The Mahabharata - History of India
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Mahabharata

Pandavas
Pandava brothers

January 2017 - The Mahabharata is a collection of many different stories around one central story. The central story is this:

The five good Pandava brothers fight with their cousins, the hundred bad Kaurava brothers, to see who will rule the cities of the upper Ganges river and the Jumna river (in north-western India). And in the end, with the help of many Hindu gods and especially Krishna, the Pandavas win.

But the story has thousands of pages, and tells many other stories about the characters. One part is the earliest known version of the Cinderella story. Another important part of the Mahabharata is the Bhagavad Gita, which is a kind of speech about how to be good that has had a lot of influence on Indian thought.

The Mahabharata more or less tells the story of Vedic conquests in India around 1000-800 BC. It was probably first composed around 500 BC and then written down around 300 BC, in Sanskrit, not long after people in India first started using the alphabet. That would be in the time of the Mauryan Empire. In the Mahabharata, the gods are always on the side of the Vedic Pandava brothers, and never help the bad Kauravas. The bad guys, in fact, are often represented as snake-people. (Compare the Greek story of Perseus and Medusa, from about the same time). Nevertheless, stories of heroism and friendship, like the story of Karna and Duryodhana, are told about the Kauravas too.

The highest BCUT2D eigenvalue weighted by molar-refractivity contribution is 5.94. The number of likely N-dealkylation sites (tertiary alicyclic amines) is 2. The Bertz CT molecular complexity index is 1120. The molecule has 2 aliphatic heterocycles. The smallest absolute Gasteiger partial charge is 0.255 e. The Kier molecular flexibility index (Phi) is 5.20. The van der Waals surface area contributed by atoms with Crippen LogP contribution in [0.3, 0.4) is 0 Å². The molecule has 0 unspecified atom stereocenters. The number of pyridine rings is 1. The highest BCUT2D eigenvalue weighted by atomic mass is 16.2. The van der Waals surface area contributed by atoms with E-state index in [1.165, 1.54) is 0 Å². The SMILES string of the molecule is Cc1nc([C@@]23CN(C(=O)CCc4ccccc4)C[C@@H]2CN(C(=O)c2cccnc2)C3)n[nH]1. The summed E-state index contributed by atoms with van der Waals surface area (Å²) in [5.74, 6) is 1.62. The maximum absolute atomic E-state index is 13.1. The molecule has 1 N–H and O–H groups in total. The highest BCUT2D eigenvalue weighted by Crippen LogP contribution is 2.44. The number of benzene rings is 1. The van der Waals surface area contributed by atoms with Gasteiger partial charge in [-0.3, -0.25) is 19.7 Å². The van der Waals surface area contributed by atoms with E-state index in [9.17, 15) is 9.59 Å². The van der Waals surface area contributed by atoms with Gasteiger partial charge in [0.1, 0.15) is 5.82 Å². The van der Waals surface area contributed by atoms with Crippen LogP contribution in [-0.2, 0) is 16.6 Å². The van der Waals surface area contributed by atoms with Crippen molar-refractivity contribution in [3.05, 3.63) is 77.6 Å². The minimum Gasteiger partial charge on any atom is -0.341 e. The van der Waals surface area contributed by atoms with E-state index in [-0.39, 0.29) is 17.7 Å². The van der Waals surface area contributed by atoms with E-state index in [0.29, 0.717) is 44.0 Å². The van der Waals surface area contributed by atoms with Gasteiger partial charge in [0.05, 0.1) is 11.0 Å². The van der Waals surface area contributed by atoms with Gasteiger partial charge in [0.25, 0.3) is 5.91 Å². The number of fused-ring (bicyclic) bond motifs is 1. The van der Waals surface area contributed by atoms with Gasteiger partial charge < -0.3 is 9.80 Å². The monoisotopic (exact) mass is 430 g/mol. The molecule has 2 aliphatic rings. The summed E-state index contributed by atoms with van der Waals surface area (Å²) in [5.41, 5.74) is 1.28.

Read the Mahabharata for yourself!

This is the Vedic view of things - the Harappan or Dravidian people who lived in India would have taken a very different view of who was good and who was bad. The Vedic people, after all, were invading the Dravidians' country and taking it over. But the Vedic people won the war, and so their version of the story also won.

More about the Vedic people
More about the Rig Veda
More about ancient Hinduism

Bibliography and further reading about the Mahabharata:

Indian literature
Ancient India
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Karen Carr is Associate Professor Emerita, Department of History, Portland State University. She holds a doctorate in Classical Art and Archaeology from the University of Michigan. Follow her on Instagram, Pinterest, or Twitter, or buy her book, Vandals to Visigoths.
Karen Carr is Associate Professor Emerita, Department of History, Portland State University. She holds a doctorate in Classical Art and Archaeology from the University of Michigan. Follow her on Instagram or Twitter, or buy her book, Vandals to Visigoths.
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